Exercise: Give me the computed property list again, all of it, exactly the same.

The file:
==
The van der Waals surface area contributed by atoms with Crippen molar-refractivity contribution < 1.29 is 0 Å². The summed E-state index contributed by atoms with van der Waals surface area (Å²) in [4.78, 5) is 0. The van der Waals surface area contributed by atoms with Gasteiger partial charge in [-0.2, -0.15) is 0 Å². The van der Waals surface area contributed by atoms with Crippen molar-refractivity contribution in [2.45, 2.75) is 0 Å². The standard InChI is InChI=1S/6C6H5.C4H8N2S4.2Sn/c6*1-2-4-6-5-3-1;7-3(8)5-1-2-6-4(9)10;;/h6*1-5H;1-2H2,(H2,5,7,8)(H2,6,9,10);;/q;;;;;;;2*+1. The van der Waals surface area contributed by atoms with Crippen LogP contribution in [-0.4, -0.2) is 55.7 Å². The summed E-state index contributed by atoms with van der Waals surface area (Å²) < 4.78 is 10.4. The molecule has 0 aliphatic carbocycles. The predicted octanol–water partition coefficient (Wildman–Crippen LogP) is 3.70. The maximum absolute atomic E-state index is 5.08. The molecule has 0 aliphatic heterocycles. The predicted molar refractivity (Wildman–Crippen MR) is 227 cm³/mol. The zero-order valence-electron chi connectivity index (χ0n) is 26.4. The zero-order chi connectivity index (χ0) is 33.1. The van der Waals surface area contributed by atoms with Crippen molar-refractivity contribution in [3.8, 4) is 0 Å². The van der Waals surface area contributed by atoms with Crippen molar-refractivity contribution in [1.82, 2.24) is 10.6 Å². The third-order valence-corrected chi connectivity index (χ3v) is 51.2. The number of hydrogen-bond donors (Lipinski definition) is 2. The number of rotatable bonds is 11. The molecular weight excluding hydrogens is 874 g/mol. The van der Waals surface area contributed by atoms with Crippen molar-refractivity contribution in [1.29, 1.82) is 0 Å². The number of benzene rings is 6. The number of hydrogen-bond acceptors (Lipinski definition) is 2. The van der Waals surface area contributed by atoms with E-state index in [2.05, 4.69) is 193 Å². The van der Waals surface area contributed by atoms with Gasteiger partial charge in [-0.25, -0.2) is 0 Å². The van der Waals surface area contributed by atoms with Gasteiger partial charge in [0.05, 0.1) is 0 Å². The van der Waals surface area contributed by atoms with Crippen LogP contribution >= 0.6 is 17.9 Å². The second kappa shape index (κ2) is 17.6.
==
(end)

The van der Waals surface area contributed by atoms with Crippen molar-refractivity contribution < 1.29 is 0 Å². The summed E-state index contributed by atoms with van der Waals surface area (Å²) in [4.78, 5) is 0. The van der Waals surface area contributed by atoms with Gasteiger partial charge in [-0.2, -0.15) is 0 Å². The van der Waals surface area contributed by atoms with Crippen molar-refractivity contribution in [2.45, 2.75) is 0 Å². The standard InChI is InChI=1S/6C6H5.C4H8N2S4.2Sn/c6*1-2-4-6-5-3-1;7-3(8)5-1-2-6-4(9)10;;/h6*1-5H;1-2H2,(H2,5,7,8)(H2,6,9,10);;/q;;;;;;;2*+1. The van der Waals surface area contributed by atoms with Crippen LogP contribution in [-0.4, -0.2) is 55.7 Å². The summed E-state index contributed by atoms with van der Waals surface area (Å²) < 4.78 is 10.4. The molecule has 0 aliphatic carbocycles. The predicted octanol–water partition coefficient (Wildman–Crippen LogP) is 3.70. The maximum absolute atomic E-state index is 5.08. The molecule has 0 aliphatic heterocycles. The predicted molar refractivity (Wildman–Crippen MR) is 227 cm³/mol. The zero-order valence-electron chi connectivity index (χ0n) is 26.4. The zero-order chi connectivity index (χ0) is 33.1. The van der Waals surface area contributed by atoms with Crippen molar-refractivity contribution in [3.8, 4) is 0 Å². The van der Waals surface area contributed by atoms with Crippen molar-refractivity contribution in [1.82, 2.24) is 10.6 Å². The third-order valence-corrected chi connectivity index (χ3v) is 51.2. The number of hydrogen-bond donors (Lipinski definition) is 2. The number of rotatable bonds is 11. The molecular weight excluding hydrogens is 874 g/mol. The van der Waals surface area contributed by atoms with Crippen molar-refractivity contribution in [1.29, 1.82) is 0 Å². The number of benzene rings is 6. The number of hydrogen-bond acceptors (Lipinski definition) is 2. The van der Waals surface area contributed by atoms with E-state index in [2.05, 4.69) is 193 Å². The van der Waals surface area contributed by atoms with Gasteiger partial charge in [-0.25, -0.2) is 0 Å². The van der Waals surface area contributed by atoms with Gasteiger partial charge in [0.05, 0.1) is 0 Å². The van der Waals surface area contributed by atoms with Crippen LogP contribution >= 0.6 is 17.9 Å². The second kappa shape index (κ2) is 17.6.